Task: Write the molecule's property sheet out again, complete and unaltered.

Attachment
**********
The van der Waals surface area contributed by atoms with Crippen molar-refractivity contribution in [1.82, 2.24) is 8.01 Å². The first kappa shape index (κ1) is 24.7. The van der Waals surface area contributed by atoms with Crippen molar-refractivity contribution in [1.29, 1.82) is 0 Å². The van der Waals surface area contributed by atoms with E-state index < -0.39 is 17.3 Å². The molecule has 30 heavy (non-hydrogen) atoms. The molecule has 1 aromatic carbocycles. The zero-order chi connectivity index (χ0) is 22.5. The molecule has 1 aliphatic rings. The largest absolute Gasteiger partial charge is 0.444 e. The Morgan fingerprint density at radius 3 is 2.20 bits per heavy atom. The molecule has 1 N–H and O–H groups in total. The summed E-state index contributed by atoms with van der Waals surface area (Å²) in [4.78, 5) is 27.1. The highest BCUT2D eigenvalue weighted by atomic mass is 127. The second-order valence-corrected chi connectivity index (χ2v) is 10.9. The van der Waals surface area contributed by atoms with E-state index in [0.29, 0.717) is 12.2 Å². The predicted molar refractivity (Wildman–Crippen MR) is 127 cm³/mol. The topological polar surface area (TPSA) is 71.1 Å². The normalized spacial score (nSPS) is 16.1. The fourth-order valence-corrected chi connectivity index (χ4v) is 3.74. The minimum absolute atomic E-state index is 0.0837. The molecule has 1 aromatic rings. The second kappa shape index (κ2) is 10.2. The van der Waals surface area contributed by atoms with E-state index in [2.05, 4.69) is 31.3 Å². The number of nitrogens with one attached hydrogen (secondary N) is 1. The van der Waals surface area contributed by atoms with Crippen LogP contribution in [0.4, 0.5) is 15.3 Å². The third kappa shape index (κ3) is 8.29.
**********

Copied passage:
The van der Waals surface area contributed by atoms with Crippen molar-refractivity contribution in [1.82, 2.24) is 8.01 Å². The first kappa shape index (κ1) is 24.7. The van der Waals surface area contributed by atoms with Crippen molar-refractivity contribution in [1.29, 1.82) is 0 Å². The van der Waals surface area contributed by atoms with E-state index < -0.39 is 17.3 Å². The molecule has 30 heavy (non-hydrogen) atoms. The molecule has 1 aromatic carbocycles. The zero-order chi connectivity index (χ0) is 22.5. The molecule has 1 aliphatic rings. The largest absolute Gasteiger partial charge is 0.444 e. The Morgan fingerprint density at radius 3 is 2.20 bits per heavy atom. The molecule has 1 N–H and O–H groups in total. The summed E-state index contributed by atoms with van der Waals surface area (Å²) in [4.78, 5) is 27.1. The highest BCUT2D eigenvalue weighted by atomic mass is 127. The second-order valence-corrected chi connectivity index (χ2v) is 10.9. The van der Waals surface area contributed by atoms with E-state index in [0.29, 0.717) is 12.2 Å². The predicted molar refractivity (Wildman–Crippen MR) is 127 cm³/mol. The topological polar surface area (TPSA) is 71.1 Å². The normalized spacial score (nSPS) is 16.1. The fourth-order valence-corrected chi connectivity index (χ4v) is 3.74. The minimum absolute atomic E-state index is 0.0837. The molecule has 1 aromatic rings. The second kappa shape index (κ2) is 10.2. The van der Waals surface area contributed by atoms with E-state index in [2.05, 4.69) is 31.3 Å². The number of nitrogens with one attached hydrogen (secondary N) is 1. The van der Waals surface area contributed by atoms with Crippen LogP contribution in [0.4, 0.5) is 15.3 Å². The third kappa shape index (κ3) is 8.29.